The last few years have taught us that it is possible for businesses to grow and thrive despite government erraticism. Lately we have seen relative strength in the private sector, in stark contrast to the frailty of many of the world’s governments: Greece and Italy are broke, Japan and many European countries are wobbly, and it seems that not a month goes by without the U.S. government teetering on the edge of a shutdown.

We’re becoming accustomed to uncertainty, which has become the only inevitable certainty. Understandably, business owners are frustrated, but their optimism despite these challenges is indicative that they have come to accept variability and are becoming more immune to economic drama unfolding across the world.

A tougher challenge for business owners is access to capital, which can be influenced by both the banks and government. According to our survey, lack of access to capital and capital programs is the biggest challenge faced by business owners. Fully one-third of L.A. respondents believe that lack of access to capital is what’s hurting small businesses most. A clear majority of L.A. respondents feel that California should be actively involved in increasing access to capital: 70 percent said that the state should work to make capital more accessible to businesses, and the same percentage felt that they didn’t have access to information about available capital programs in California.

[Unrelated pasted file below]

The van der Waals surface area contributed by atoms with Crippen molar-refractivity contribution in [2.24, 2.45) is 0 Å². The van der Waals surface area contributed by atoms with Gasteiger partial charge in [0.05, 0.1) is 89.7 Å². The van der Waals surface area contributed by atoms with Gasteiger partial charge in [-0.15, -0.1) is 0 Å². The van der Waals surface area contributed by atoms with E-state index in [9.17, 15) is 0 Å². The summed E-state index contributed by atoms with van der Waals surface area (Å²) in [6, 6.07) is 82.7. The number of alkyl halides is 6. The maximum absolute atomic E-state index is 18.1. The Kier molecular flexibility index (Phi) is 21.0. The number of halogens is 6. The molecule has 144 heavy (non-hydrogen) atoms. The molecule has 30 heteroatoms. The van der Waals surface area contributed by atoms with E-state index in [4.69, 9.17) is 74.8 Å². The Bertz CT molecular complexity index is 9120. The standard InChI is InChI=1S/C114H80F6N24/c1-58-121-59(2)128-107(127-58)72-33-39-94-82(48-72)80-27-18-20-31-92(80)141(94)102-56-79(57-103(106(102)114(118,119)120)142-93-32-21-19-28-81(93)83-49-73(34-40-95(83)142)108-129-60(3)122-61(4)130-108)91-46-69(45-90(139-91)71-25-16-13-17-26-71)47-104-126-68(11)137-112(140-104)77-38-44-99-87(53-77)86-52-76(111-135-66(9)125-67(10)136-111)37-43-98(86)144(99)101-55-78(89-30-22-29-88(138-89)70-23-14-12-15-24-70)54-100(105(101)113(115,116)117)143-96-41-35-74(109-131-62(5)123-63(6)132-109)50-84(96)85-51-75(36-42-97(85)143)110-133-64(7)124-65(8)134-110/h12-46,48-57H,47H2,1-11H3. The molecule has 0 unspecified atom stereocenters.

Challenges in California are not limited to capital programs: Residents feel an overall sense of dissatisfaction with state government policies. When asked whether their state supports policies that benefit businesses, L.A. respondents gave California some of the lowest scores in the country; 87 percent of L.A.-area small-business owners responded that the policies supported by California are not beneficial to their business, compared with a nationwide average of 50 percent.

Having lived with uncertainty for so long, business owners in the city of Los Angeles, California and the rest of the nation are increasingly unaffected by economic and political volatility. This is good news, but for increased growth, one certainty is a necessity: We must find ways to help business owners access the capital they need to thrive.

To get the complete outlook from the annual survey, check out the full 2013 Economic Forecast Survey by Pepperdine University and Dun & Bradstreet Credibility Corp. here:

Here’s to great business for your company in 2013!

Jeff Stibel is chairman and chief executive of Dun & Bradstreet Credibility Corp. in Malibu.

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